One of the more unique aspects of C&C are the Primary and Secondary Attributes. All races get two primary attributes, save for humans, which get three. You can pick whichever stats you like. A wizard can have STR has a primary attribute or a Cleric can have dexterity. It’s your character, so it is your choice. Now one primary attribute is chosen by your class, but the other(s) are up to you. So an wizard would get INT as one of its stats but then an Elven Wizard could have INT and STR or INT and CON or whatever. A Human Wizard would get INT and two other stats, say DEX and CHA. These stats designated as primary get an easier roll whenever a stat check comes up. Secondary attributes receive a higher difficulty roll when used because well, it’s secondary. It’s all very well done and adds another nice facet to your character.

Playing C&C is extremely easy, especially if you have any experience with D&D. You gain XP in the same way, level up in the same way, engage in combat in the same way and more. C&C does have ascending AC instead of THAC0 though. Sorry fellow old-timers. People who have only played third and fourth edition D&D should find C&C a more streamlined experience. There’s less time checking your character sheet, no worried about skill points and where they should go each level and there is far more opportunity to play your character rather than letting the dice act as the primary arbitrator of what happens. Now if you’ve NEVER played a RPG before, you will want to read the PHB a bit before you jump in. Still, you can make a character in roughly fifteen minutes and start playing a little after that. The rules are simple enough that if you have at least one friend who has played before, you can start an adventure and have them explain the nuances as you progress. It’s like speaking a language – you learn things better with full immersion.

All in all, if you have yet to pick up Castles & Crusades, then my god man – go buy this Player’s Handbook. It’s one of the best retro-clones out there and it’s extremely affordable compared to other AD&D style fantasy games out there. If this quick little overview of the Sixth printing isn’t enough, go back to the C&C review archive on our site and look at what you’re missing out on. This is a great game with a very strong community. There’s no better time to start Castles & Crusades. You might have missed the Kickstarter for this printing, but you can still pick up the book!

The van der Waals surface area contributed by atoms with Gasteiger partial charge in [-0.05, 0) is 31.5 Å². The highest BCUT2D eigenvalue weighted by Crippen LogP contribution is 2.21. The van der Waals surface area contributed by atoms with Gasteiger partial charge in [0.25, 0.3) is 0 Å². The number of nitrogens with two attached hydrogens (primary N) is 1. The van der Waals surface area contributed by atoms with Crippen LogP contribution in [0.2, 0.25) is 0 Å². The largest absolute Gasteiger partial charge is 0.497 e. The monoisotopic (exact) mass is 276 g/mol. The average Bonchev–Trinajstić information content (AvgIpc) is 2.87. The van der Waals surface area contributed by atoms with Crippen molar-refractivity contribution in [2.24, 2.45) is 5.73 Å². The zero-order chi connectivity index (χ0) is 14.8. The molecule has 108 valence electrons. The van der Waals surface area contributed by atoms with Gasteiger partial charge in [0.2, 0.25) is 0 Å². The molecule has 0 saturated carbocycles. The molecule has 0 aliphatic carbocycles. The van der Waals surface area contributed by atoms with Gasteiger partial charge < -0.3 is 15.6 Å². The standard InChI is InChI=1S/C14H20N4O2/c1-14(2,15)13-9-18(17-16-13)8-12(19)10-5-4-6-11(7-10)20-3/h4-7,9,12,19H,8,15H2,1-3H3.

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5 responses to “Tabletop Review: Castles & Crusades, Sixth Printing”

  1. […] definitely get digital ones. In fact I reviewed the digital versions of those new printings in July (PHB) and September (M&T), so if you’re curious about the contents of those books, read the […]

  2. […] in December I did a feature/unboxing on the leather-bound copies of Castles & Crusades‘ Player’s Handbook and Monsters & Treasure. The unboxing included many of the Kickstarter extras from […]

  3. […] on giving. If you’re a longtime reader of the site, you’ve seen my reviews of the new Player’s Handbook and Monsters & Treasure. I even showed off the first round of physical merchandise for […]

  4. […] this campaign to come out, you can pick up the Castles & Crusades starter pack giving you the Player’s Handbook, Monsters & Treasure a set of character sheets and three adventures. I know I sound like a […]

  5. […] part of the physical Kickstarter releases. We’ve also done reviews of all three core books: The Player’s Handbook, Monsters & Treasure, and the Castle Keeper’s Guide. I figured we’d close out […]